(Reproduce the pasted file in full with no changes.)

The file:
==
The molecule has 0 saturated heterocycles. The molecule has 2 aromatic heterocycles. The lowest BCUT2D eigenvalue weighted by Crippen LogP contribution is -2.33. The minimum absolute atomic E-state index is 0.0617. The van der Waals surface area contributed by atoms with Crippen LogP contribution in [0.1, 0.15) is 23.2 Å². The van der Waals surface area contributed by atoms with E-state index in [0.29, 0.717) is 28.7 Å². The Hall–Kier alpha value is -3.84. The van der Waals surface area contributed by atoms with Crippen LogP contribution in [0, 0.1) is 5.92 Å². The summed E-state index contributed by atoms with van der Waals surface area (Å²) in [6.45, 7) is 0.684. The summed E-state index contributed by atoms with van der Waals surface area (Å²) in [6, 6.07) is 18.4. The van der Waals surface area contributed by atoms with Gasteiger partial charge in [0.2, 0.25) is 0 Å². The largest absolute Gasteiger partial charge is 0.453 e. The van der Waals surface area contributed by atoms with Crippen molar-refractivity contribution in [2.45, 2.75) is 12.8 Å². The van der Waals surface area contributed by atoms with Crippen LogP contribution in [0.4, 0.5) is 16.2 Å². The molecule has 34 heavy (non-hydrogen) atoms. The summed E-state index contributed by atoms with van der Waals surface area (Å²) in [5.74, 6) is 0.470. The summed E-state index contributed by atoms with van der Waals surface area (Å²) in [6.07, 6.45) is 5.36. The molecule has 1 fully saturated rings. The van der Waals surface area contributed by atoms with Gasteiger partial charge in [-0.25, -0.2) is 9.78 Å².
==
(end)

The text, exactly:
The molecule has 0 saturated heterocycles. The molecule has 2 aromatic heterocycles. The lowest BCUT2D eigenvalue weighted by Crippen LogP contribution is -2.33. The minimum absolute atomic E-state index is 0.0617. The van der Waals surface area contributed by atoms with Crippen LogP contribution in [0.1, 0.15) is 23.2 Å². The van der Waals surface area contributed by atoms with E-state index in [0.29, 0.717) is 28.7 Å². The Hall–Kier alpha value is -3.84. The van der Waals surface area contributed by atoms with Crippen LogP contribution in [0, 0.1) is 5.92 Å². The summed E-state index contributed by atoms with van der Waals surface area (Å²) in [6.45, 7) is 0.684. The summed E-state index contributed by atoms with van der Waals surface area (Å²) in [6, 6.07) is 18.4. The van der Waals surface area contributed by atoms with Gasteiger partial charge in [0.2, 0.25) is 0 Å². The largest absolute Gasteiger partial charge is 0.453 e. The van der Waals surface area contributed by atoms with Crippen molar-refractivity contribution in [2.45, 2.75) is 12.8 Å². The van der Waals surface area contributed by atoms with Crippen LogP contribution in [0.4, 0.5) is 16.2 Å². The molecule has 34 heavy (non-hydrogen) atoms. The summed E-state index contributed by atoms with van der Waals surface area (Å²) in [5.74, 6) is 0.470. The summed E-state index contributed by atoms with van der Waals surface area (Å²) in [6.07, 6.45) is 5.36. The molecule has 1 fully saturated rings. The van der Waals surface area contributed by atoms with Gasteiger partial charge in [-0.25, -0.2) is 9.78 Å².